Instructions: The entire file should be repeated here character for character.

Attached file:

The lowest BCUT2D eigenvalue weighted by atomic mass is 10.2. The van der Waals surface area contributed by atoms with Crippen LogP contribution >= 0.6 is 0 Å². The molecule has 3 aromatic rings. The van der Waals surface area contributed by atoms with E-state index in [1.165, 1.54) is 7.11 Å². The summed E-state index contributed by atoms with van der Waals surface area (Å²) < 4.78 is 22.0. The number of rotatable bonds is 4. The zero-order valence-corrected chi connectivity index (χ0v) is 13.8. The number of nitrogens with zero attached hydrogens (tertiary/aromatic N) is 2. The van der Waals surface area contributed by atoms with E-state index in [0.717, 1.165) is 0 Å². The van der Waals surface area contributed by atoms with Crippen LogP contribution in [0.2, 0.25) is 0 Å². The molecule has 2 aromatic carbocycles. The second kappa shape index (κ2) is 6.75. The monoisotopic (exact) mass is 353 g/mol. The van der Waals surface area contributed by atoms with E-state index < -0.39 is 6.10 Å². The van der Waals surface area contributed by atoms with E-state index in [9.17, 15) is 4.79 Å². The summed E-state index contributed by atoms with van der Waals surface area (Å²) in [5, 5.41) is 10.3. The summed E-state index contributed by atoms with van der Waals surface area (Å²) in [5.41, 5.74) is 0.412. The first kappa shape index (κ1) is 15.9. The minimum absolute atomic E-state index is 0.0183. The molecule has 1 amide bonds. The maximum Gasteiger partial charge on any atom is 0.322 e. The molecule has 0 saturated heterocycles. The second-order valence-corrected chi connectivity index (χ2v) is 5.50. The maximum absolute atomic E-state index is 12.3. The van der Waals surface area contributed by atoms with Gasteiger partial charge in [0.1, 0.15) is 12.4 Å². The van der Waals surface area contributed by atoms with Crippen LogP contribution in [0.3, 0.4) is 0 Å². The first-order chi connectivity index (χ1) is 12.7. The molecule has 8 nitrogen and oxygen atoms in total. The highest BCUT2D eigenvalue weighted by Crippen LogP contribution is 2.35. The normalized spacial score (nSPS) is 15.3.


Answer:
The lowest BCUT2D eigenvalue weighted by atomic mass is 10.2. The van der Waals surface area contributed by atoms with Crippen LogP contribution >= 0.6 is 0 Å². The molecule has 3 aromatic rings. The van der Waals surface area contributed by atoms with E-state index in [1.165, 1.54) is 7.11 Å². The summed E-state index contributed by atoms with van der Waals surface area (Å²) < 4.78 is 22.0. The number of rotatable bonds is 4. The zero-order valence-corrected chi connectivity index (χ0v) is 13.8. The number of nitrogens with zero attached hydrogens (tertiary/aromatic N) is 2. The van der Waals surface area contributed by atoms with E-state index in [0.717, 1.165) is 0 Å². The van der Waals surface area contributed by atoms with Crippen LogP contribution in [0.2, 0.25) is 0 Å². The molecule has 2 aromatic carbocycles. The second kappa shape index (κ2) is 6.75. The monoisotopic (exact) mass is 353 g/mol. The van der Waals surface area contributed by atoms with E-state index < -0.39 is 6.10 Å². The van der Waals surface area contributed by atoms with E-state index in [9.17, 15) is 4.79 Å². The summed E-state index contributed by atoms with van der Waals surface area (Å²) in [5, 5.41) is 10.3. The summed E-state index contributed by atoms with van der Waals surface area (Å²) in [5.41, 5.74) is 0.412. The first kappa shape index (κ1) is 15.9. The minimum absolute atomic E-state index is 0.0183. The molecule has 1 amide bonds. The maximum Gasteiger partial charge on any atom is 0.322 e. The molecule has 0 saturated heterocycles. The second-order valence-corrected chi connectivity index (χ2v) is 5.50. The maximum absolute atomic E-state index is 12.3. The van der Waals surface area contributed by atoms with Gasteiger partial charge in [0.1, 0.15) is 12.4 Å². The van der Waals surface area contributed by atoms with Crippen LogP contribution in [0.3, 0.4) is 0 Å². The first-order chi connectivity index (χ1) is 12.7. The molecule has 8 nitrogen and oxygen atoms in total. The highest BCUT2D eigenvalue weighted by Crippen LogP contribution is 2.35. The normalized spacial score (nSPS) is 15.3.